Legendary Firsts

Baby Legend celebrates even the tiniest milestones in the NICU.

It’s always an exciting time for parents when a baby reaches a major development milestone—their first smile, first steps, first word. For premature or sick newborns in the McLane Children’s Neonatal Intensive Care Unit (NICU), firsts become even more precious, inspiring hope in worried parents.

Legend Reyna was diagnosed at 19 weeks gestation with gastroschisis, a birth defect that occurs when the baby’s abdominal wall does not form correctly, leaving a hole and allowing the intestines to extend outside the body. The condition can also restrict growth in the womb and may cause issues with digestion, even after surgery to repair the hole.

Knowing he would need advanced care, doctors planned to induce labor three weeks early. But Legend was in a hurry to meet his family and arrived six weeks early in February 2022, weighing just 4 pounds, 6 ounces.

Less than a week after his birth, Legend experienced a different sort of milestone—his first surgery. Surgeons tucked Legend’s intestines back in his abdomen and closed the hole. The next day, his parents held him for the very first time.

“I was excited to finally hold him, but I was also nervous because he was so tiny,” says Legend’s mother, Chelsea. 

Legend's parents, Chelsea and Leo, hold him for the first time, a week after his birth.

Over the next several weeks, Legend’s parents celebrated many joyful firsts—the first time he was able to drink a bottle, the first time they saw his face without tubes and monitor wires, and the first time he wore clothes.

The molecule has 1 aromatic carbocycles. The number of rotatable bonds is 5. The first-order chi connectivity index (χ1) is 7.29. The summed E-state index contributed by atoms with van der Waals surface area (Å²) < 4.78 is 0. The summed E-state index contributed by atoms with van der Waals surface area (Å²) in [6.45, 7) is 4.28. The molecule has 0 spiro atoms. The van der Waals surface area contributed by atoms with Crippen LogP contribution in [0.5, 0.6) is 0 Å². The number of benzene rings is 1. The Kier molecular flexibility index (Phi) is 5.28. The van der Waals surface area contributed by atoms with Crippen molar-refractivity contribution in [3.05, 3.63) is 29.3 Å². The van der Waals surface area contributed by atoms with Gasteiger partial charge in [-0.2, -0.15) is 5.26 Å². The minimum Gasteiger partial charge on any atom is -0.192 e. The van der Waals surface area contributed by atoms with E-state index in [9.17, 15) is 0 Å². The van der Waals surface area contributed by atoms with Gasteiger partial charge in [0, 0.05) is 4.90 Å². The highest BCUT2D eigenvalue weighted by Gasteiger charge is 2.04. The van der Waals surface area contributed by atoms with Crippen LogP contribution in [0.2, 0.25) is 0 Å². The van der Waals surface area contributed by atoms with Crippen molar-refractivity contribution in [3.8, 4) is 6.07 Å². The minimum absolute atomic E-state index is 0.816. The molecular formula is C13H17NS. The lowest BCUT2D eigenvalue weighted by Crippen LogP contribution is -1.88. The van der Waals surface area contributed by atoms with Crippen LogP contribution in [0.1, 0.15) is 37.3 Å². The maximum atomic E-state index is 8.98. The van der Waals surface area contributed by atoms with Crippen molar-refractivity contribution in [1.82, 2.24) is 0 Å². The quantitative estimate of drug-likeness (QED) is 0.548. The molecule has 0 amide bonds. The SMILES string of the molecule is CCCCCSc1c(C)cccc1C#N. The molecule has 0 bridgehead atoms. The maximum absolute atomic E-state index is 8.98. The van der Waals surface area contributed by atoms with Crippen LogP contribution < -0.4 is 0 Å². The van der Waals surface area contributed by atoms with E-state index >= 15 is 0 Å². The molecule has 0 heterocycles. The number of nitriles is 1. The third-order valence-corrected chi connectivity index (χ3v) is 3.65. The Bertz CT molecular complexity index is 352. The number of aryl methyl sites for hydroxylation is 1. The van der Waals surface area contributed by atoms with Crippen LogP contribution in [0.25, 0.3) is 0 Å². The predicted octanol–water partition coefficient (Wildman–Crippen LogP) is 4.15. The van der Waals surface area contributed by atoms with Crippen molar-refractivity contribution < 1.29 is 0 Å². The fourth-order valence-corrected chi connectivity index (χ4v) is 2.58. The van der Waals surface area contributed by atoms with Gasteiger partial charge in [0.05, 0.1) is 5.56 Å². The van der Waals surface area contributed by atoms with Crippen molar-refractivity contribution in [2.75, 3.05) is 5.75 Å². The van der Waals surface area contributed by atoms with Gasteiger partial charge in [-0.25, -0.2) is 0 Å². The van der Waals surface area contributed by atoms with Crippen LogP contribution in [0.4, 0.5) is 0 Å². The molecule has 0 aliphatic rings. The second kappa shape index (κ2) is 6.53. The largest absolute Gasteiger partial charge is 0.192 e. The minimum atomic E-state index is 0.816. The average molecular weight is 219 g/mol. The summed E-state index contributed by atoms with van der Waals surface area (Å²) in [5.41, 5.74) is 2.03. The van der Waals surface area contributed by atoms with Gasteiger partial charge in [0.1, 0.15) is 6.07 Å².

“It’s a little gross, but we were even excited when he had his first dirty diaper, because that meant the surgery was successful and his digestive system was working the way it’s supposed to,” Chelsea says. “I never thought I would be so happy about a stinky diaper!”

Doctors monitored Legend’s digestion for two more weeks while he gained weight and strength in the NICU.

“When I went to see him every day, it sometimes felt like I was babysitting him while the nurses were getting to do all the mothering,” Chelsea says. “But, they really worked to make sure I was a part of it, like slightly delaying his feedings if I would be there soon so that I could do it. The doctors called me every day with an update, even if nothing had changed, and the nurses were so kind to me no matter how many times I called to check on him.”

At five weeks old, Legend graduated from the NICU, and his parents left the hospital with their baby for the first time.

“I’m so grateful to the NICU team and the donors who support them,” Chelsea says. “Now, I get to enjoy all his milestones. In fact, he just rolled over for the first time!”

Learn more about how you can support babies in the NICU

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